As a follow-up to the decisions taken in early June, the Governing Council today also decided on specific modalities for the targeted longer-term refinancing operations (TLTROs). The aim of the TLTROs is to enhance the functioning of the monetary policy transmission mechanism by supporting lending to the real economy. A press release on the modalities for the TLTROs will be published today at 3.30 p.m. As announced last month, we have also started to intensify preparatory work related to outright purchases in the ABS market to enhance the functioning of the monetary policy transmission mechanism.

Let me now explain our assessment in greater detail, starting with the economic analysis. Real GDP in the euro area rose by 0.2%, quarter on quarter, in the first quarter of this year. Economic indicators, including survey results available up to June, signal a continuation of the very gradual recovery in the second quarter of 2014. Looking ahead, domestic demand should be supported by a number of factors, including the further accommodation in the monetary policy stance and the ongoing improvements in financing conditions. In addition, the progress made in fiscal consolidation and structural reforms, as well as gains in real disposable income, should make a positive contribution to economic growth. Furthermore, demand for exports should benefit from the ongoing global recovery. However, although labour markets have shown some further signs of improvement, unemployment remains high in the euro area and, overall, unutilised capacity continues to be sizeable. Moreover, the annual rate of change of MFI loans to the private sector remained negative in May and the necessary balance sheet adjustments in the public and private sectors are likely to continue to dampen the pace of the economic recovery.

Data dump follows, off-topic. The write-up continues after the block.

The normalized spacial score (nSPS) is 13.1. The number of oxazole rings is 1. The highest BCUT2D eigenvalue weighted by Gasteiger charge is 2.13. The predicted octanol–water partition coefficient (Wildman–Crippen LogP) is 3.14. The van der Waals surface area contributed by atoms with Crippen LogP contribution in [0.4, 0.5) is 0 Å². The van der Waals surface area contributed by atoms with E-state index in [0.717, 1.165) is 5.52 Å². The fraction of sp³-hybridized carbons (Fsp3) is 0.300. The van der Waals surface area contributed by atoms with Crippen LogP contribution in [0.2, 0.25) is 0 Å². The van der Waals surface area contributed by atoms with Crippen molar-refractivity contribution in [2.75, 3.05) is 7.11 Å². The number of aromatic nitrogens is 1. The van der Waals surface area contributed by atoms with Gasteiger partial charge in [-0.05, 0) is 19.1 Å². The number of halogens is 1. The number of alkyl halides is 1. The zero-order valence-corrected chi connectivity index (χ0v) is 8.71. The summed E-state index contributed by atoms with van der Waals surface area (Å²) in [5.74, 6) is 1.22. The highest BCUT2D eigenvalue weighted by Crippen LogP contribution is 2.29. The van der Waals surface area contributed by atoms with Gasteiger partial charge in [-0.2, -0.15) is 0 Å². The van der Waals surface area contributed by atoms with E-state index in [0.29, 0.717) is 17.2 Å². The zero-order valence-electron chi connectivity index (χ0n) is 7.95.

The risks surrounding the economic outlook for the euro area remain on the downside. In particular, geopolitical risks, as well as developments in emerging market economies and global financial markets, may have the potential to affect economic conditions negatively, including through effects on energy prices and global demand for euro area products. A further downside risk relates to insufficient structural reforms in euro area countries, as well as weaker than expected domestic demand.

According to Eurostat’s flash estimate, euro area annual HICP inflation was 0.5% in June 2014, unchanged from May. Among the main components, services price inflation increased from 1.1% in May to 1.3% in June, while food price inflation fell from 0.1% to -0.2%. On the basis of current information, annual HICP inflation is expected to remain at low levels over the coming months, before increasing gradually during 2015 and 2016. Meanwhile, inflation expectations for the euro area over the medium to long term continue to be firmly anchored in line with our aim of maintaining inflation rates below, but close to, 2%.